‘Protect what’s ours’ is focus of 2024 OPSEC Awareness Month

By Eric KowalJanuary 10, 2024

(Photo Credit: U.S. Army) VIEW ORIGINAL

PICATINNY ARSENAL, N.J. - January’s National Operations Security (OPSEC) Awareness Month provides an opportunity for individuals to assess how they are protecting their personal information and how they can use OPSEC principles to reduce personal risk or risk to their families.

OPSEC Awareness Month also underscores government requirements that support the establishment, implementation, and standardization of OPSEC programs. The monthly observation focuses on policy and procedures governing the protection of sensitive and unclassified information. It also presents an opportunity for government agencies, public and private-sector entities, and individuals to consider ways to mitigate the various vulnerabilities, risks, and threats to their organizations.

Protecting critical and sensitive information is essential to protecting the success of our missions, and to protecting the lives of U.S. service members, DOD employees, contractors, and family members.

OPSEC is everyone’s responsibility.

It is the responsibility of every member to contribute to a culture of OPSEC excellence. By staying vigilant and being proactive, we enhance our collective ability to protect the mission and the safety of our personnel.

This year’s OPSEC Awareness Month theme is ‘protect what’s ours’ or ‘protect critical information,’ the core purpose of OPSEC.

Local organizations develop OPSEC orders, directives, and policies to identify what needs protecting. Check with your organization’s OPSEC officer or security manager if you are unfamiliar with those documents because the unauthorized release of critical or sensitive information can have punitive consequences.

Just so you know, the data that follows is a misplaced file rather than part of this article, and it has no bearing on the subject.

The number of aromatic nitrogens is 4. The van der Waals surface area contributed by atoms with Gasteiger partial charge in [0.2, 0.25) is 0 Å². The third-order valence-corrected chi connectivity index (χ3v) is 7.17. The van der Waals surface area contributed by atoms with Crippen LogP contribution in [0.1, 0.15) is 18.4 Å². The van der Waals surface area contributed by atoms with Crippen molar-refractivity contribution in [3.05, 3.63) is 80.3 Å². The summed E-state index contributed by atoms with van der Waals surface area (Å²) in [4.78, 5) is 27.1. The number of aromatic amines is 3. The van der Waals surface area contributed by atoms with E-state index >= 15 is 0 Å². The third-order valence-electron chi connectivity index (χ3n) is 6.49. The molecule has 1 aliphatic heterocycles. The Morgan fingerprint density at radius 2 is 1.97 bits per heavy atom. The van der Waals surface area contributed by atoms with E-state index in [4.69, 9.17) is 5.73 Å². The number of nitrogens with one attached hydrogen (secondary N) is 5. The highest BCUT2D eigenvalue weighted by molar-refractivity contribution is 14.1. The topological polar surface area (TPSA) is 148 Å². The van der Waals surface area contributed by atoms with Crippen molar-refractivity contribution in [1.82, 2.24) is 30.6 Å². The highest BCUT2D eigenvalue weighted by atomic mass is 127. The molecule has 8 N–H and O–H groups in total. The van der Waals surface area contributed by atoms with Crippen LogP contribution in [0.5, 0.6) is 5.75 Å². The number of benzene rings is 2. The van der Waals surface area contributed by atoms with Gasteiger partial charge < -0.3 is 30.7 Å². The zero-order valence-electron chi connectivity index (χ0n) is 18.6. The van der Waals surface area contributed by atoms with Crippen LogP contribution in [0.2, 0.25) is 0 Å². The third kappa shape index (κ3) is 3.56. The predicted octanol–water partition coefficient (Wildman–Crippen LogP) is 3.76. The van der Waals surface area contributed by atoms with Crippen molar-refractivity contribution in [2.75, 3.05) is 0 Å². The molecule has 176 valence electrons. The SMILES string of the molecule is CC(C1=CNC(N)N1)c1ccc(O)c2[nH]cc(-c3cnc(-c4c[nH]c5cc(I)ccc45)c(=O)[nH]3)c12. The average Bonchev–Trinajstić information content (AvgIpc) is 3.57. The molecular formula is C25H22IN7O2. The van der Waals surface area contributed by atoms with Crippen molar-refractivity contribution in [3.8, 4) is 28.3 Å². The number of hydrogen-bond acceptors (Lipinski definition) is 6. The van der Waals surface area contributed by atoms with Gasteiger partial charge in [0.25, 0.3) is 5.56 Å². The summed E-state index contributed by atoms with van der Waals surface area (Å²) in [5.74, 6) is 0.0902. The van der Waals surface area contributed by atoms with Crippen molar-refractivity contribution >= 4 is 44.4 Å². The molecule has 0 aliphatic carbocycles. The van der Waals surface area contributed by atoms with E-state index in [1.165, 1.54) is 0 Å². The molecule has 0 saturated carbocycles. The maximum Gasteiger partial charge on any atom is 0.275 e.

“The concept of protecting ‘critical’ and ‘sensitive’ information is stressed in the Army’s OPSEC program, however many personnel do not understand what that tangibly means,” said Joseph Daigler, OPSEC and Security Manager for U.S. Army Garrison Picatinny Arsenal. “When we refer to ‘critical information’, what we are really talking about is protecting the information identified in your organization’s Critical Information List (CIL). If you don’t have a copy of your organization’s CIL, reach out to your OPSEC Officer who can provide it to you. It is imperative that everyone knows the specific information your organization needs to protect to ensure your mission succeeds.”

Establishing an OPSEC mindset during daily activities is an important step in protecting private information.

Adversaries can compromise commonly used tools and applications, such as emails, texts, direct messaging, and social media to gain access to private information. Exercise caution when receiving unsolicited messages (including texts, emails, direct messages, chats, etc.), particularly if they come from unknown senders or contain suspicious links or attachments.

Adding encryption to messages and emails, verifying where and from whom a message is coming from, and exercising caution before downloading files and clicking on links, are ways to prevent an adversary from gaining access to private information.

As always, practice good OPSEC to minimize risk to you, your family, and the people in your organization.

To learn more search for OPSEC in the Joint Knowledge Online course catalog at https://jkodirect.jten.mil.